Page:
Another contrast between David’s life and that of Saul was that people were not chasing after Saul to assassinate him. Pretty much he was “the man” after he became king. He was not dealing with any mutiny. Actually he had a young David who wanted to support his reign and be Saul’s right-hand-man. (Just from that angle it was very unwise for him to try to kill David) Yet Saul was filled with anxiety and lacked peace. What a contrast with David, who was treated like a traitor by his own king and his own son, yet in the light of such difficulties, he was still able to experience a regular strengthening in God. In a way it is the difficulty that forced David to rely on God and become certain of God’s presence in his life. From this I can learn that the tough situations that I face from day to day are things that I could welcome. Not in a strange masochistic way, but I should not try to avoid these situations because they are opportunities for my trust in God to grow, and become more deeply rooted. One of my old coworkers once told me that I should remove the poles that hold up the trees straight in my front yard as soon as possible. She said that I should allow the strong winds to blow because it’s the tough weather that causes the tree to root down stronger, which will result in a stronger tree in the end. That is what happened with David, and the picture that he paints in Psalm 1 seems appropriate “He is like a tree planted by streams of water, which yields its fruit in season and whose leaf does not wither— whatever he does prospers.”  Even though I want my life to be free of difficulty, even though I don’t like things to be stressful or hard, even though I don’t like it, I don’t want it, the strong winds of life are what will cause me to root down, forcing me to become more deeply rooted in my relationship with God. But as I look back my own life, I find that the tough times are the times in which I was able to realize new insights into the character of God and how truly gracious and merciful he really is. So the avoidance of difficulty is something that I have to revisit in my life in response to what I see as a contrast between David’s life that of Saul.

Saul allowed his self-importance and pride to reach a ridiculous point of self-deception. “I did obey the Lord” and “please honor me before the elders of my people and before Israel” are such cringe-worthy statements, especially when contrasted with a proper response, as modeled by David: “Against you, you only, have I sinned… so you are right in your verdict and justified when you judge.” The Bible is so true to life because from my own experience I know how pride can lead to this level of self-delusion and self-deception, ultimately resulting in a life that ignores God altogether. David’s response is the model that I need to follow – to acknowledge God and simply say “sorry” rather than to say “I could not have possibly done that”, going through all kinds of mental gymnastics to justify myself. I need to be wary and suspicious of any such thoughts, and insist on reminding myself that a God who loves me is not going to stop watching and listening just because I ignore him or wish that he was not there.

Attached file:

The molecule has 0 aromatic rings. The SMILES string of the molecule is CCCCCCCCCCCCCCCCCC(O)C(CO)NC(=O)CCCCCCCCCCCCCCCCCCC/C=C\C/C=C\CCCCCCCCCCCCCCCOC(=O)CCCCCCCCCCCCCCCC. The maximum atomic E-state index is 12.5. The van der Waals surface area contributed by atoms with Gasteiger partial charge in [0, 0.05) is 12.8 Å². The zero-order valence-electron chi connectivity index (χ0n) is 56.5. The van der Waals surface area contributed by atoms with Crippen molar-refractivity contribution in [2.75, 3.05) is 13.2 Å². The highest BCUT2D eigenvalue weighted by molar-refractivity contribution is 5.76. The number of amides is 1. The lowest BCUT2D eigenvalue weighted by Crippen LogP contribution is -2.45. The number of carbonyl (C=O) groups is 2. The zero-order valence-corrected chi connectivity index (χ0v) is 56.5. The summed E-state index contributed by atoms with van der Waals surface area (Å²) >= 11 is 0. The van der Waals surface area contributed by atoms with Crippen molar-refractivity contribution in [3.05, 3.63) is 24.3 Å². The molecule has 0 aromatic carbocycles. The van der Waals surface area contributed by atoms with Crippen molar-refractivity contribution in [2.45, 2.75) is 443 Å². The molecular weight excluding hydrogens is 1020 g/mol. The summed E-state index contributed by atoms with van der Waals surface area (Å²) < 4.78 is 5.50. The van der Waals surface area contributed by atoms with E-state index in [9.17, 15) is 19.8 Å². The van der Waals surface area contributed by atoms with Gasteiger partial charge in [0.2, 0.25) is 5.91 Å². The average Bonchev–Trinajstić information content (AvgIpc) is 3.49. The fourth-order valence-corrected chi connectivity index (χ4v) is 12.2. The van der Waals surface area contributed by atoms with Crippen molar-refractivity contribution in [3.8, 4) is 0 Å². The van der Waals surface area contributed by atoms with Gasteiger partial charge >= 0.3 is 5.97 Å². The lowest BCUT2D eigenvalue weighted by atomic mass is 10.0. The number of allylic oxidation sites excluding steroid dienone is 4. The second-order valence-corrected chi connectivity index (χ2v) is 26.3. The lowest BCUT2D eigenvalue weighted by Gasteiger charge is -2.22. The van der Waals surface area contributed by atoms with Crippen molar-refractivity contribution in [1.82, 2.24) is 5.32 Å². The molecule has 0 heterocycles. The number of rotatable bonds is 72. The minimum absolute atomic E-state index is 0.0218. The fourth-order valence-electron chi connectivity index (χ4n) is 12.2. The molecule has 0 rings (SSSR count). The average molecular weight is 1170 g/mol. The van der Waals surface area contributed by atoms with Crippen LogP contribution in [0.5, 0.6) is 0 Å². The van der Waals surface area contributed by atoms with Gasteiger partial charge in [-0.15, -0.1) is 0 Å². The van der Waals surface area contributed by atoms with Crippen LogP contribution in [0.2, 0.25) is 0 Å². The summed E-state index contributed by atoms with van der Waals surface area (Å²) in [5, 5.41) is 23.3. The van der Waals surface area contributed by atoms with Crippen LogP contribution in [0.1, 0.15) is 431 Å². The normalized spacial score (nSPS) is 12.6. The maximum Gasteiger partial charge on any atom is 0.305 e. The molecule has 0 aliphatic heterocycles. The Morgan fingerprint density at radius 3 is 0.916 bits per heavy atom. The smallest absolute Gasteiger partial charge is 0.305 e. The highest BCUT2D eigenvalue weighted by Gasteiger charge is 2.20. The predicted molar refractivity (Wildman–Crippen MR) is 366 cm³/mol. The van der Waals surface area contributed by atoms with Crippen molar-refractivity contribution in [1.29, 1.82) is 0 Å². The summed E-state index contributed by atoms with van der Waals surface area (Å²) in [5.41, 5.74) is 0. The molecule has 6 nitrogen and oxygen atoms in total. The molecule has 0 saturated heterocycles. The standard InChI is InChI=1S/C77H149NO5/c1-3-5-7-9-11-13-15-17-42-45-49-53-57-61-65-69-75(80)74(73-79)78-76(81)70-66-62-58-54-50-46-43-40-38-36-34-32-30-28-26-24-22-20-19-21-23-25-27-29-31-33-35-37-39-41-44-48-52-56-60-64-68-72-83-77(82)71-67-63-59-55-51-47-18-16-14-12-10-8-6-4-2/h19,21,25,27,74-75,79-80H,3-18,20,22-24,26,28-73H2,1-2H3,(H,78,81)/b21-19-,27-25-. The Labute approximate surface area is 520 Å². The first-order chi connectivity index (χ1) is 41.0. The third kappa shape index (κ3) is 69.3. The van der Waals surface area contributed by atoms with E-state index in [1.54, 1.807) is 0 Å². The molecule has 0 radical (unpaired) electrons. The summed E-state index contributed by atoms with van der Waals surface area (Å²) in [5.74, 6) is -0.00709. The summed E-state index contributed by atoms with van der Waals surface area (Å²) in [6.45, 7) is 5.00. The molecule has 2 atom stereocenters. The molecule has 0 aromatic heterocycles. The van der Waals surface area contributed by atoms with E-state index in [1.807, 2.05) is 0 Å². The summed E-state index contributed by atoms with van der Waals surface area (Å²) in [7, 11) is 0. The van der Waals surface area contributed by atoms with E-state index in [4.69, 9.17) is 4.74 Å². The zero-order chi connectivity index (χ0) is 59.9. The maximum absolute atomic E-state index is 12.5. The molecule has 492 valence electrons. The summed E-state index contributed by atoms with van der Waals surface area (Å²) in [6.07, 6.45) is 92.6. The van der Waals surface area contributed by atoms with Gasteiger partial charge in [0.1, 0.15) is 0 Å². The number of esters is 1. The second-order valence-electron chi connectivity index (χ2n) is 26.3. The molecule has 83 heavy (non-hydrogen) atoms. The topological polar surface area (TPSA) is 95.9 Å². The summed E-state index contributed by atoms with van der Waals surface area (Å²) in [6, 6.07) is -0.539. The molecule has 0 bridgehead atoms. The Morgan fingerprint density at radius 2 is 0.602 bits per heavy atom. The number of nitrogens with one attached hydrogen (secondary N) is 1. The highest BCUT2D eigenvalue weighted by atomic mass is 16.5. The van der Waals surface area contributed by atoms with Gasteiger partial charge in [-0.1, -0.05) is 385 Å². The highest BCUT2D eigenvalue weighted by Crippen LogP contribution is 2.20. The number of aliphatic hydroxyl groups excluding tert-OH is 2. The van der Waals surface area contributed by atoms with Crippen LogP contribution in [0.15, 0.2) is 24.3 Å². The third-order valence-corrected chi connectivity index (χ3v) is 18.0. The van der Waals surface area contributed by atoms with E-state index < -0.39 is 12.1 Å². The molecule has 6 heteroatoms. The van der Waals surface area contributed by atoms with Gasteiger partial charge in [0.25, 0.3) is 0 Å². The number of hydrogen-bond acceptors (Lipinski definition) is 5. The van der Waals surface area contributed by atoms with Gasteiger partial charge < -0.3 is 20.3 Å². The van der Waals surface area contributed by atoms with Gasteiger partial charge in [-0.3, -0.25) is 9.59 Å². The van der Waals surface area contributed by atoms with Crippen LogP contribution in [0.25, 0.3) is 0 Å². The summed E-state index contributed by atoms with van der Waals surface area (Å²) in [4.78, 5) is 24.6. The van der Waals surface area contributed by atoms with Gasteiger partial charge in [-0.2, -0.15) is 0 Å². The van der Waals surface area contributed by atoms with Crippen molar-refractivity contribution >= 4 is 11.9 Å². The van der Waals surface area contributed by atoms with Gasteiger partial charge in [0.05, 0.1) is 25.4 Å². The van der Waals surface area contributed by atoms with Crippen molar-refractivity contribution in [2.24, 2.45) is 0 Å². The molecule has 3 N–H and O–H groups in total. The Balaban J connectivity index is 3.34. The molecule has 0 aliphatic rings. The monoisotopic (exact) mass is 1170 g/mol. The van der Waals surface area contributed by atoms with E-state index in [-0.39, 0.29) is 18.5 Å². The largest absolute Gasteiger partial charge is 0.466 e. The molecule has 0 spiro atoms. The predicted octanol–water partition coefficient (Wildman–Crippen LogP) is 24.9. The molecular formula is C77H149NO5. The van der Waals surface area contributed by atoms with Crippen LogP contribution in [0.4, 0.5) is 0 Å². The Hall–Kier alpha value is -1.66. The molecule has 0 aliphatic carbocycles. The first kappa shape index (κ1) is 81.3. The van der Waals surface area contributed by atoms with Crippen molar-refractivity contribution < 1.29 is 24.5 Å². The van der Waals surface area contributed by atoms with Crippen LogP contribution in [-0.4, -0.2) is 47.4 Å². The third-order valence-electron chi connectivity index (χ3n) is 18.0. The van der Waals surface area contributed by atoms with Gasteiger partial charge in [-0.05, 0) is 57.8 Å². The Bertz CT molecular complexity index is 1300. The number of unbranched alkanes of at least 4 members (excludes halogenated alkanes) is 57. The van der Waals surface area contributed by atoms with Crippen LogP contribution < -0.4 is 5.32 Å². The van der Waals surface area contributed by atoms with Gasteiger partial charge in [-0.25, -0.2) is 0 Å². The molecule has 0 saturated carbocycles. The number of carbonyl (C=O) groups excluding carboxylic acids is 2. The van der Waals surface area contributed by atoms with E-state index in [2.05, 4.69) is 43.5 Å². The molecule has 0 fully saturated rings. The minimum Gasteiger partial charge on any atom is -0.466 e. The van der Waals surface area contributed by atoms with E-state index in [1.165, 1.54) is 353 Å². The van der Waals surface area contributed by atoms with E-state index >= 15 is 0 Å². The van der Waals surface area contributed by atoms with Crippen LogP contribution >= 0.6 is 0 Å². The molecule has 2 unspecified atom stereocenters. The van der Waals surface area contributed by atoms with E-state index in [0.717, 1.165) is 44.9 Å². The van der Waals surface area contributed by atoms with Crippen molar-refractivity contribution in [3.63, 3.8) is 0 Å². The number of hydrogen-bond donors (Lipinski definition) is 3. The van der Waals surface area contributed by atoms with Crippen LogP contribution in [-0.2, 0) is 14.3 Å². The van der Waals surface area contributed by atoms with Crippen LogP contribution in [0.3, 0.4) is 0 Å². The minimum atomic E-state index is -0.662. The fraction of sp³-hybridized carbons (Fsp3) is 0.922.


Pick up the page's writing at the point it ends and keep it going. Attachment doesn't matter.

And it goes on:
As I was thinking about the contrast between Saul and David this time around, the thing that God says to Samuel struck me. “I regret that I have made Saul king, because he has turned away from me and has not carried out my instructions.” I am reminded of something that Pastor Ed said a long time ago about these words. They are not the words of a god who doesn’t want to deal with Saul anymore because he was insubordinate and needed to be removed. In fact, God wanted use Saul to reveal his glory, but Saul didn’t want it. And that is the meaning of God’s grief here. Saul didn’t want that role as soon as the hype of “King Saul” got to his head. Maybe to God Saul was a sweet, little boy who suddenly became like a surly teenager content with his own little corner of the universe. And the expression of grief is that the kingship is what made him that way. At times I feel that way about my own son and pine for days gone by, when he came running, calling me “daddy” with arms open wide. And that expression of grief is one that hit me hard this time, and it is one that I don’t want God expressing about me. I want to do much more to repent of my pride, and don’t want God’s numerous blessings to become a curse, and worse still, cause for God to grieve over me.